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Steven Pinker

Pinker is the MIT cognitive scientist who has written the popular science bestsellers The Language Instinct and How the Mind Works. In the latter book, much of the final chapter, The Meaning of Life, explores the origin of religious belief (as an empirical problem for evolutionary psychology). The possibility that God actually exists is dismissed in a short paragraph (p. 560):

"The problem with the religious solution [for mysteries such as consciousness and moral judgments] was stated by Mencken when he wrote, 'Theology is the effort to explain the unknowable in terms of the not worth knowing.' For anyone with a persistent intellectual curiosity, religious explanations are not worth knowing because they pile equally baffling enigmas on top of the original ones. What gave God a mind, free will, knowledge, certainty about right and wrong? How does he infuse them into a universe that seems to run just fine according to physical laws? How does he get ghostly souls to interact with hard matter? And most perplexing of all, if the world unfolds according to a wise and merciful plan, why does it contain so much suffering? As the Yiddish expression says, If God lived on earth, people would break his window."

In a October 15, 2007 article in Salon [1], Pinker was asked whether he was an atheist and replied yes.

In a September 02, 2003 chat transcript (for booktalk.org) [2] Pinker is asked about the 'Brights' phenomenon and his alleged 'deism':

PARTICIPANT: Are you aware and in support of the recent move to use the word "Bright" to describe freethinkers, or people who subscribe to a naturalistic worldview?

PINKER: [...] Regarding "Brights" -- I think it is wonderful. A euphemism, yes, and one that will never catch on as "gay" did (I suspect), but the fact that it has been consciously been proposed (partly tongue-in-cheek) as a euphemism will call attention to the phenomenon that "atheist" has a negative connotation among many. And of course the connection with intelligence is a sly way of saying that it tends to be educated people who decide to be atheists.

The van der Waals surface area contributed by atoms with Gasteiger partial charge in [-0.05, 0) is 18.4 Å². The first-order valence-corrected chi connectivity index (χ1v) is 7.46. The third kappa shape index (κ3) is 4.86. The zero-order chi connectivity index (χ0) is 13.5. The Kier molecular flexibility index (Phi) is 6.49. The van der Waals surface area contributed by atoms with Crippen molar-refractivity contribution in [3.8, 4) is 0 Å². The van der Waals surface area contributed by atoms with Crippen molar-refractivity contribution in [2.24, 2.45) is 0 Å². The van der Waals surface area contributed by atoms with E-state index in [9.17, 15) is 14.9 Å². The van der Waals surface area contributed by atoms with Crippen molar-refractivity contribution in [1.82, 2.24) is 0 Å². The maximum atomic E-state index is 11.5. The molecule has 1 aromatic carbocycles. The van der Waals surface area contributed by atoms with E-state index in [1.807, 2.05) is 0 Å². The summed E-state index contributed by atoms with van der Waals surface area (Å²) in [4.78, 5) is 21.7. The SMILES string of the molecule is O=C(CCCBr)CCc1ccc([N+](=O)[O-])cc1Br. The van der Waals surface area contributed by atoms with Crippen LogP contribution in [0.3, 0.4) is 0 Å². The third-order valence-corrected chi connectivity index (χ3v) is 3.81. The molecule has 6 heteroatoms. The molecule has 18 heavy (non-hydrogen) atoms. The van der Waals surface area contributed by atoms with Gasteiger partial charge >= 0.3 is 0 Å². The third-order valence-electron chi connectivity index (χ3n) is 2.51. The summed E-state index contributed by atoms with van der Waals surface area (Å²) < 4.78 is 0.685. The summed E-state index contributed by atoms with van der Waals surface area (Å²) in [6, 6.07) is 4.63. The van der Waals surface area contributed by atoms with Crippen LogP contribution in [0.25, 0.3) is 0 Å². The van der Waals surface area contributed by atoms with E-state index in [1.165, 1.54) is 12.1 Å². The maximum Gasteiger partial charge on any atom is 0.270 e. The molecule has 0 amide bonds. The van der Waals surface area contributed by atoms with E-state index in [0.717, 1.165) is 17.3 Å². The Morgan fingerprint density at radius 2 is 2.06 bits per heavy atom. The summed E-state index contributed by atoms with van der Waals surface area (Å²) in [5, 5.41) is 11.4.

[and later]

PARTICIPANT: [...] someone has your picture on a "Deist" web site with your endorsement of that movement. Is it true? Are you Deist or Atheist?

PINKER: I vaguely remember saying something encouraging to someone who called himself a deist -- the referent of "deism" (i.e., something that isn't "theism") that it would be hard to object to explicitly. But I certainly don't believe there is some mysterious godlike presence everywhere, if that is what "deism" is taken to be.

From an October 30, 2002 interview with Steve Sailer for UPI[3]:

Q: You are an atheist, although less strident about it than your fellow evolutionary scientist Richard Dawkins. Do you ever worry that by pitting Darwin vs. God, mano a mano, evolutionists are encouraging Creationism, since an awful lot of Americans would pick God if forced to choose?

A: My criticism of religion in "The Blank Slate" was defensive, meant to counter the argument that morality can only come from a belief in a soul that accepts God's purpose and is rewarded or punished in an afterlife. I think the evidence suggests that this doctrine is false both logically and factually. I don't make a point of criticizing religion in general. Some hard-headed biologists and evolutionary theorists believe that an abstract conception of a divine power is consistent with conventional Darwinism.

An even more direct reference to Pinker's atheism, from an 11/6/99 Guardian interview [4]: "I never outgrew my conversion to atheism at 13, but at various times was a serious cultural Jew."

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